Steve Maczuga’s website also features Pennsylvania Civil War Regimental Flags from the collection of the Capitol Preservation Committee, Harrisburg.  These flags are also available on the Capitol Preservation Committee website.

Charles D. Arters applied for a pension based on his Civil War service.  The Pension Index Card, referencing the files in the National Archives in Washington, D.C., is shown below:

The Pension Index Card notes that the initial application was made prior to 1890 and therefore, Charles D. Arters probably was able to specifically connect a disability with his Civil War service.  His “unassigned” status is recorded on the card as is his service in the 195th Pennsylvania Infantry.  He received a pension which he was collecting at his death, which occurred before 10 January 1901, when his widow, Ellen Arters. applied for benefits.  She received benefits and probably collected them until her death.

A check of the Pennsylvania Veterans’ Burial Card File (compiled and available at the Pennsylvania Archives, but now available on-line at Ancestry.com), produced a card image that documented his place of burial:

According to the card, death occurred in 1900, and he is buried in the Charles Baber Cemetery in Pottsville, Schuylkill County.

A search of historical Pennsylvania newspapers (through the on-line resources of the Free Library of Philadelphia) produced a notice of his death from the Philadelphia Inquirer of 1 January 1901:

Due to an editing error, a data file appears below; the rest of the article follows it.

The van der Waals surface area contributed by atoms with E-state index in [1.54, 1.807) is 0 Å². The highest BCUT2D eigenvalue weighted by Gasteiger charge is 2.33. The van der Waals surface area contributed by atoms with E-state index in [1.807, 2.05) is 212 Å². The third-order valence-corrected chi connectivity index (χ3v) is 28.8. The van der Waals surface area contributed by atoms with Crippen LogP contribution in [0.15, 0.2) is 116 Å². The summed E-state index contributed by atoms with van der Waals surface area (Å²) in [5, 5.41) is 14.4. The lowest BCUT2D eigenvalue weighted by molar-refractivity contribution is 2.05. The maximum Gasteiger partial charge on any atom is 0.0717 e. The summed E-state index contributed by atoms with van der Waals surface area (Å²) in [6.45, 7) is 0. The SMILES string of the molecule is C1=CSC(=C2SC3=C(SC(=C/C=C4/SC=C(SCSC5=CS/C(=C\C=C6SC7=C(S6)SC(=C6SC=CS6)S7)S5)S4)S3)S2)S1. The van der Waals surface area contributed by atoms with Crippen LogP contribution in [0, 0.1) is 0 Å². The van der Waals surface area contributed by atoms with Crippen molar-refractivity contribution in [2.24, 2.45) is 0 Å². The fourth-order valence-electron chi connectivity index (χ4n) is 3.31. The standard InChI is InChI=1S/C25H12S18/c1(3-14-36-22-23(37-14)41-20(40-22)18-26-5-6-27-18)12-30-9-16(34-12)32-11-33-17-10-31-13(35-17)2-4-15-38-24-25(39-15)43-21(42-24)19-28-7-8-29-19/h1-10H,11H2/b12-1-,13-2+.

Special to the Inquirer

POTTSVILLE, Pennsylvania, 31 December 1900 — Professor Charles D. Arters died at his home here very suddenly of heart disease.  He taught school for many years and was appointed postmaster of Tremont under the harrison administration in 1889.  He also served one term as clerk at the county prison.  In February, 1864, he entered as a private for one year in Company K, 195th Pennsylvania Volunteer infantry, and did active service in the field.  Two daughters, one of whom is the wife of County Solicitor C. A. Snyder, survive him.

One final footnote to this story.  Charles A. Snyder, the prominent Schuylkill County attorney mentioned in both the published biography of Arters and the notice of Arters’ death, was born in Pillow, Dauphin County.

The Civil War Research Project is seeking more information on Charles D. Arters and especially would like to locate a picture of him as well as personal stories about his time in Tremont.  Contribute by adding a comment to this post or sending an e-mail to the project.